Born on June 20, 1946, in Nuremberg, Germany, André Watts was a prodigy at the piano. He started playing with the Philadelphia Orchestra at age 9 and made his New York Philharmonic debut at age 16, under the auspices of Leonard Bernstein. Watts is considered one of classical music's modern greats, having performed internationally and received a host of awards and honors, including an Avery Fisher Prize.
Playing Piano as a Child
André Watts was born on June 20, 1946, in Nuremberg, Germany, to Maria Alexandra Gusmits, of Hungarian descent, and Herman Watts, an African-American soldier stationed in Germany after World War II. Watts received his first piano lessons from his mother after deciding to discontinue his initial studies of the violin. His mother would hold up 19th century Hungarian composer Franz Lizst as an idol for the young Watts to encourage him to practice.
When the family later moved to Philadelphia, Pennsylvania, Watts continued playing the piano, and began playing with the Philadelphia Orchestra at the age of 9. He also received training at the Philadelphia Academy of Music. His parents divorced in the early 1960s.
Grand Philharmonic Debut
At age 16, Watts won a 1962 competition to play in conductor Leonard Bernstein's televised Young People's Concert series with the New York Philharmonic, with Watts performing a Lizst concerto. A short time later, Watts was called in by Bernstein at the last minute to be a replacement for pianist Glenn Gould, who was unable to make a scheduled New York Philharmonic performance due to illness. Watts's resulting solo performance on New Year's Day in 1963 was enrapturing, inspiring immediate worldwide acclaim.
Watts released his first album, The Exciting Debut of André Watts, under Columbia Records in 1963. That same year, he received a Grammy Award for most promising new classical music artist. Watts's manager and mother decided that he would, initially, do concert work on a limited basis and continue his schooling, studying under pianist Leon Fleisher and earning a bachelor's degree in music from the Peabody Institute in 1972.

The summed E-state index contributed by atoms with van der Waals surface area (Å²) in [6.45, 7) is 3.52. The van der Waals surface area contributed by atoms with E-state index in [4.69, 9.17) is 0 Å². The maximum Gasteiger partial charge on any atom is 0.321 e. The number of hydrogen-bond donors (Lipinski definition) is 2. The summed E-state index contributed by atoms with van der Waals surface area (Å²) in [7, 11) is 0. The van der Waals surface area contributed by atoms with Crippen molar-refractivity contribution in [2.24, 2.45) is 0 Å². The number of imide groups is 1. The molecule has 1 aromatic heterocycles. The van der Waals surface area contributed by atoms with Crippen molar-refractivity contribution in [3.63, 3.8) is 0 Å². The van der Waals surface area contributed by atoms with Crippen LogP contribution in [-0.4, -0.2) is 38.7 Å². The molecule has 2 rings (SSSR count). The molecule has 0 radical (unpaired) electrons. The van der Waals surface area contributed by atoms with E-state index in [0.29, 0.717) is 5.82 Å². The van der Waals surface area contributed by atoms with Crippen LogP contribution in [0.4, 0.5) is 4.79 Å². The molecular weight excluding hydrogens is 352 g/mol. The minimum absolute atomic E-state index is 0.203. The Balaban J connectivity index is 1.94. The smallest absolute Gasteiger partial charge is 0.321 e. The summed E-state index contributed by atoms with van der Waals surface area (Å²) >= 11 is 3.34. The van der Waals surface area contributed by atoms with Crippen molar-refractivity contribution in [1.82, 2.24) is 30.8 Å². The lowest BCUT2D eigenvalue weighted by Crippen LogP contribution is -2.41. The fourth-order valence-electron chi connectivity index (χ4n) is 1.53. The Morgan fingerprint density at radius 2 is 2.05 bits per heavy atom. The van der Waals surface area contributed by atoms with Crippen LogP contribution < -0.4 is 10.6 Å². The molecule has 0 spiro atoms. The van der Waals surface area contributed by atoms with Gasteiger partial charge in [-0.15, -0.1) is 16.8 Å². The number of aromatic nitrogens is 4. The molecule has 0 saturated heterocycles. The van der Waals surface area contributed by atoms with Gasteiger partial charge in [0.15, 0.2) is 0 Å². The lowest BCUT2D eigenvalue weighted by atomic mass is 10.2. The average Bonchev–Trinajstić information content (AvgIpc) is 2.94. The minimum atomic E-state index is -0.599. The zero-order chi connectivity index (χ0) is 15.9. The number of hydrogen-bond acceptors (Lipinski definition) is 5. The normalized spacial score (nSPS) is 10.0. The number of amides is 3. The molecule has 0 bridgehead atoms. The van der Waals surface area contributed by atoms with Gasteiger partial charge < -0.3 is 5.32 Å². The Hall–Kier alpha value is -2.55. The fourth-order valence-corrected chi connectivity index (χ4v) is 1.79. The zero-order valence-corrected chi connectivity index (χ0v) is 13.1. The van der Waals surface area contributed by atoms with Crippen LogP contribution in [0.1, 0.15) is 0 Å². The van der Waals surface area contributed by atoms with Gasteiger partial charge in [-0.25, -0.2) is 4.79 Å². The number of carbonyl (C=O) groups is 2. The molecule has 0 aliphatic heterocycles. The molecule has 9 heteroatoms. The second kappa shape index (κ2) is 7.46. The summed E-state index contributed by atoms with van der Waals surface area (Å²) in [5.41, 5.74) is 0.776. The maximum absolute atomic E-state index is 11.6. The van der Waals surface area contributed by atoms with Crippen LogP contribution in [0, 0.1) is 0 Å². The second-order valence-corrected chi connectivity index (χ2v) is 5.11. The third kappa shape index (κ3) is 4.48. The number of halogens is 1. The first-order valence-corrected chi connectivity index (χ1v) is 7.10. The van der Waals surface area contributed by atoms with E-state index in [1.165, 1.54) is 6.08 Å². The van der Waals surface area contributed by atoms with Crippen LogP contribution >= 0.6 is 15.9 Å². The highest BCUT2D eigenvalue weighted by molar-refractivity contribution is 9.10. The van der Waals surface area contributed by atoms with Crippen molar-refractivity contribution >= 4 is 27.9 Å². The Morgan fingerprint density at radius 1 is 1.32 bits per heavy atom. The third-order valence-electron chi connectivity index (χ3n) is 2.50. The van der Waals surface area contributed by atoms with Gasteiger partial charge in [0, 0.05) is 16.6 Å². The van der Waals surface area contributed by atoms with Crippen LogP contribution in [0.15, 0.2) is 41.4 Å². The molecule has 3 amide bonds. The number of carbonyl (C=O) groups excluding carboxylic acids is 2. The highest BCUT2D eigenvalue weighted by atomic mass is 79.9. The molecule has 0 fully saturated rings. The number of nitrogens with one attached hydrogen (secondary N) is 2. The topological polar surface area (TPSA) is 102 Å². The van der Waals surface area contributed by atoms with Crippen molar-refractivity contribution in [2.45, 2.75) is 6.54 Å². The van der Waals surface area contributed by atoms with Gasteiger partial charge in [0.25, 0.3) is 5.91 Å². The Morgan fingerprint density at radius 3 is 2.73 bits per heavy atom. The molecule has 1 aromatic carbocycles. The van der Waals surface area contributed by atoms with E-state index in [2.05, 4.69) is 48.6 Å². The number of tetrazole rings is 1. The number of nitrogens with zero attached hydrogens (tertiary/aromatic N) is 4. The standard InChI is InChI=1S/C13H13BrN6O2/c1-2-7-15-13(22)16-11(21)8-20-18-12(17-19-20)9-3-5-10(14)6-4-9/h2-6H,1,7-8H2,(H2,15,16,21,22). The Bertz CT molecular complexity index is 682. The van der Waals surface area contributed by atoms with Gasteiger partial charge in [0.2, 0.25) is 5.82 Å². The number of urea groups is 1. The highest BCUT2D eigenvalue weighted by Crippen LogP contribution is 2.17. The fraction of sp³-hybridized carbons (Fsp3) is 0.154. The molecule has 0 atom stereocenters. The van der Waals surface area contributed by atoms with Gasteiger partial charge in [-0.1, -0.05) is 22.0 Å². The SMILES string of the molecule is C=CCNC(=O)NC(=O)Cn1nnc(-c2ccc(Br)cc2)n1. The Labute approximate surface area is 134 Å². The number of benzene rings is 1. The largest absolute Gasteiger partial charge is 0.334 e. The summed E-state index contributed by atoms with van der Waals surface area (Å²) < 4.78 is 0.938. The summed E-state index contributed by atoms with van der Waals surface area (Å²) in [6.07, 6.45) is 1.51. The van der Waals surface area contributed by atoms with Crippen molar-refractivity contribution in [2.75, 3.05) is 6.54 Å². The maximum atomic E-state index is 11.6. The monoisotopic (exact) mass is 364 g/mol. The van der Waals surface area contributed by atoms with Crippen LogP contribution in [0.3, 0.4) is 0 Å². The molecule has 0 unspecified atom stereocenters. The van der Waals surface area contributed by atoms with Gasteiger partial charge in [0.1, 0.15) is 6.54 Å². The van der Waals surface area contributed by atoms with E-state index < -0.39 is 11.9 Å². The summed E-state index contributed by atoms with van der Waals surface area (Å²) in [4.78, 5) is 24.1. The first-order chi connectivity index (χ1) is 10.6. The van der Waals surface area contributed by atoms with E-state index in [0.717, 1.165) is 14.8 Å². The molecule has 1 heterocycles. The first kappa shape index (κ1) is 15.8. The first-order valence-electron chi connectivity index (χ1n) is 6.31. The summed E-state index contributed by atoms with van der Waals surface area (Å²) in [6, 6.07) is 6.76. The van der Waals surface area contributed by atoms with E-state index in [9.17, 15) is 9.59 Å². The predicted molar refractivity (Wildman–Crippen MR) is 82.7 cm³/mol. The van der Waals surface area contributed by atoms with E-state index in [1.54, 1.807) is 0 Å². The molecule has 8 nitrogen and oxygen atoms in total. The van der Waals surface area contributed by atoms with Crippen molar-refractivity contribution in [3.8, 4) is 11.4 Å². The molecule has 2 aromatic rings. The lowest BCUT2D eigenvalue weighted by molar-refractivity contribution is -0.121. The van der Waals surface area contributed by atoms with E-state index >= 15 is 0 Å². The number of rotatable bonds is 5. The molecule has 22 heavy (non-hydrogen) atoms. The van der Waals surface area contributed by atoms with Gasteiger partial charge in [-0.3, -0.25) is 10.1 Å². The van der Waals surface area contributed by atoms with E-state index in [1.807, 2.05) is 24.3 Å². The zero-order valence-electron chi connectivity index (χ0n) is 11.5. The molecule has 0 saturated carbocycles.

Historic TV Appearance
During the the late 1960s and '70s, Watts continued to grow in stature and reputation as an artist, performing in the United States, Europe and Asia, and earning an array of accolades. In 1976, he made history with PBS's Live From Lincoln Center program by playing the first fully televised piano recital. He appeared on TV regularly with a variety of musical outfits, including the Boston Symphony and the Mostly Mozart Festival Orchestra, and eventually guest-starred on the famous children's program Mister Roger's Neighborhood, where he played several pieces and spoke about the calming quality of music.
In 1988, the same year that he celebrated his 25th season of performances, Watts won the Avery Fisher Prize, a monetary award for solo instrumentalists of distinction given by Lincoln Center. He married Joan Brand in 1995.
In the early 2000s, Watts suffered a spontaneous hematoma and collapsed before a concert in California. After surgery, he made a full recovery, returning to performing after just two months.
Watts has recorded a number of albums over the years, providing interpretations of Ludwig van Beethoven, Frédéric Chopin, Franz Schubert, Pyotr Tchaikovsky and Lizst, among others. He has also worked as an educator, serving as an artist-in-residence at the University of Maryland and as the music chairperson at Indiana University. Watts has also won various honors throughout his decades-long career, including an induction into the Hollywood Bowl of Fame in 2006 and a 2011 National Medal of Arts.
The talented pianist, who celebrated his 66th birthday in June 2012, continues to perform to great acclaim.
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